Loot boxes and gacha games dubbed newest forms of gambling


Loot boxes and gacha games where players purchase virtual items have become a topic of debate within the online gaming community according to aficionados and regulators who consider them just another form of gambling.

In these online games, it’s not unusual for a player to spend hundreds or thousands of dollars to buy options to customize their favorite character or to purchase weapons and armor. In one published report, a Japanese player spent $70,000 to participate in the gacha game Fate/Grand Order, also known as FGO.

The release of Electronic Art’s (EA) online game Overwatch in 2016 and Sony’s mobile game Fate/Grand Order in 2015 have contributed to the international debate.

Loot boxes, also called loot crate or prize crate, are an in-game purchase item that contain implements for the players to use. In Overwatch, the loot boxes contain character skins, voice lines, and sprays. While some loot boxes offer items that can be obtained by completing certain requirements and missions within the game, players can purchase more through micro transactions that allow players to purchase the virtual goods with a credit card.

While “free-to-play” games such as Fate Grand Order can be downloaded for free at the iTunes App Store and Google Play Store, in order to play someone has to purchase the game’s currency, Saint Quartz, in the game’s shop. The cost of purchasing a Quartz ranges from 99 cents for one, to $80 for 140 Quartz.

With games like Overwatch, loot boxes are obtained in-game by completing certain missions, but are also offered as a purchase item to the player. According to Overwatch’s official site, two loot boxes cost $1.99; five loot boxes cost $4.99; 11 loot boxes are $9.99; 24 loot boxes are $19.99; and 50 loot boxes cost $39.99.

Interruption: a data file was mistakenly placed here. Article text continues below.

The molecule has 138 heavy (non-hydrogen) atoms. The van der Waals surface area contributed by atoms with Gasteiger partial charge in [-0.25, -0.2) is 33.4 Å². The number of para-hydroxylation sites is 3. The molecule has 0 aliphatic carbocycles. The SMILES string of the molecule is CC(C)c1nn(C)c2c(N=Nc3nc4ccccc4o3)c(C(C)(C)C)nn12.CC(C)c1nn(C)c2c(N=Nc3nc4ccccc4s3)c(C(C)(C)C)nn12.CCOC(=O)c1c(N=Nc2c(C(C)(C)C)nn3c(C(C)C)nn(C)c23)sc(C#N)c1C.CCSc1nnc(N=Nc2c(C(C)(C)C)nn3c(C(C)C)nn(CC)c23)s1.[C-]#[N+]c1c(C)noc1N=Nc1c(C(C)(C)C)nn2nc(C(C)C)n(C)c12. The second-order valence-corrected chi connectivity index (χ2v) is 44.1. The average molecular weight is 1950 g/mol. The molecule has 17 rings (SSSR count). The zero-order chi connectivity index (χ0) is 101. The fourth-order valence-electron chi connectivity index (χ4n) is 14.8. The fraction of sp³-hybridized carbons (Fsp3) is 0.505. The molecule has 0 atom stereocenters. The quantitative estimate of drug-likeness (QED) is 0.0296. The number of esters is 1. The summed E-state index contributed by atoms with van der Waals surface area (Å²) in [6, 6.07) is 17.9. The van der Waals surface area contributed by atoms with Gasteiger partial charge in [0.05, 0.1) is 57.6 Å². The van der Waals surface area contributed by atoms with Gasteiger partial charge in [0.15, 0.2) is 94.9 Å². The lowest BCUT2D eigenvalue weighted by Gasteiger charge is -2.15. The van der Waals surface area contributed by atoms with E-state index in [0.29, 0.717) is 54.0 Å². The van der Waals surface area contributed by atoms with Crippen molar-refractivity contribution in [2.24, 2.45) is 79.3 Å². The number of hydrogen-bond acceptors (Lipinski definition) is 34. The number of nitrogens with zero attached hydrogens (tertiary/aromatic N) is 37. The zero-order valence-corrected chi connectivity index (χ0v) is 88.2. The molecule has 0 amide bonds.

Earlier this year, the Belgium Gaming Commission published a research report on Loot Boxes that concluded: “The purchase of loot boxes by players… is highly problematic, both in terms of the purchase as well in terms of the techniques used to allow players to bet using loot boxes.” Loot boxes were then disabled for Belgian Overwatch players in late August, but are still available in the U.S.

In an official post on the Gaming Commission’s website, Peter Naessens, the director at Gaming Commission, said: “Players are tempted and misled by them and none of the protective measures for games of chance are applied. Now that it has become clear that children and vulnerable persons in particular are being exposed to this without any protection, the game producers, and also the parties involved, are called upon to put a stop to this practice.”

In the U.S., Hawaii Reps. Chris Lee and Sean Quinlan held a news conference in November 2017 that assailed loot boxes, namely in EA’s Star Wars Battlefront 2, just days after its release.

Ruben Morales, 27, a long-time Overwatch player who has organized tournaments at El Paso’s Glitch Gaming Center, agrees there should be some regulation on betting on loot boxes. “As long as it’s just cosmetic stuff, I think it’s okay. If you have the option to just outright buy the skin, then that’s fine too.”